Following up on last week’s episode regarding planet speed, this week we consider the speed of natural objects around us. We’ll hear about the speed of ocean currents, tectonic plates, air motion and more.
Everything moves. We know of no object – not one – that doesn’t spin on its own axis while also whizzing through space. It’s a hurry-up universe. But what about us? How fast are you moving through space? Glad you asked.
First, there’s your speed on our spinning planet, and this depends on where you live. At either pole, you don’t move at all. At the equator, you move at 1,038 miles per hours. If you like math, you can figure your exact speed by multiplying the cosine of your latitude by 1,038. It works out to about 750 miles an hour in typical American cities, which is very close to the speed of sound. And while you’re doing that, you’re also being carried through space at our planet’s orbital speed, which is an extremely fast 66,600 miles per hour.
We cover the Earth and Sun’s scheduled pole shifts. Usually the Sun's enormous magnetic field's north pole becomes south, and vice versa, every 11 years, and we are now entering solar cycle number 25. But the recent sunspot cycle has been weirdly drawn out. All this activity has its roots far below the surface in a solar zone called the tachocline, about 70% of the way from the center toward its gassy surface. It's powerful and yet, most people are more concerned about Earth's magnetic poles flipping over. Could our poles shift too?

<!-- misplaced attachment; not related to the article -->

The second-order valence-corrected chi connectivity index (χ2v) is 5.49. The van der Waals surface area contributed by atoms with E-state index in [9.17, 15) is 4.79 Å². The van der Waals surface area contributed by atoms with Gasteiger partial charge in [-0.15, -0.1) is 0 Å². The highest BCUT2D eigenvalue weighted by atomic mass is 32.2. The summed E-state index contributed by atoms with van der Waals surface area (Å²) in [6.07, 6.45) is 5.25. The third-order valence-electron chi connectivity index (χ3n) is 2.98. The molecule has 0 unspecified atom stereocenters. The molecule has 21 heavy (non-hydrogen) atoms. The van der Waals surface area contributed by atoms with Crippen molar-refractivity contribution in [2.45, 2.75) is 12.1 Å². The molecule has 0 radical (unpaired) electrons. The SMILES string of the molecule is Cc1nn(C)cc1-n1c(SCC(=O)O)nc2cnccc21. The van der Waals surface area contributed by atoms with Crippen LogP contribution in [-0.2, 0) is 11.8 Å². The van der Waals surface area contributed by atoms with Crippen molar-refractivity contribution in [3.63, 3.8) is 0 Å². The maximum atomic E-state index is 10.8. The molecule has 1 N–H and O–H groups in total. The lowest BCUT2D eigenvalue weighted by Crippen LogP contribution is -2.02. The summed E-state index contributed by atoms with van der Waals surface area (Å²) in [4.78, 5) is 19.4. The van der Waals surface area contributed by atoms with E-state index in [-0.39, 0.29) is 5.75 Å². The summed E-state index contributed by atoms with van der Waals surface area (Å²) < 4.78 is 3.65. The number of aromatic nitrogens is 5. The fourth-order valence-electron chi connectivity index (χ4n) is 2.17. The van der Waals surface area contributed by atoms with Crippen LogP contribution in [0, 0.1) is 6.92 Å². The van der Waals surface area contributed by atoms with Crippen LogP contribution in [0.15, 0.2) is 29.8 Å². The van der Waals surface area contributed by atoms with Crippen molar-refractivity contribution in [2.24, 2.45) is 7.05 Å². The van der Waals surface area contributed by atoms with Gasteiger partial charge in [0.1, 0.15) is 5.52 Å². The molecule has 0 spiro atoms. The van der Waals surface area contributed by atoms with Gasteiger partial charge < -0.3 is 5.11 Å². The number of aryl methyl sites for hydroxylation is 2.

Heat is simply the motion of atoms: Something feels hot because you sense the frenzied movement of those little critters. At 98.6 degrees all your body's atoms are jiggling at about 1,000 miles per hour. Atoms stop moving only at 460 degrees farhenheit below zero. Since nothing can go any slower than "stopped," this is indeed the coldest possible temperature -- Absolute Zero.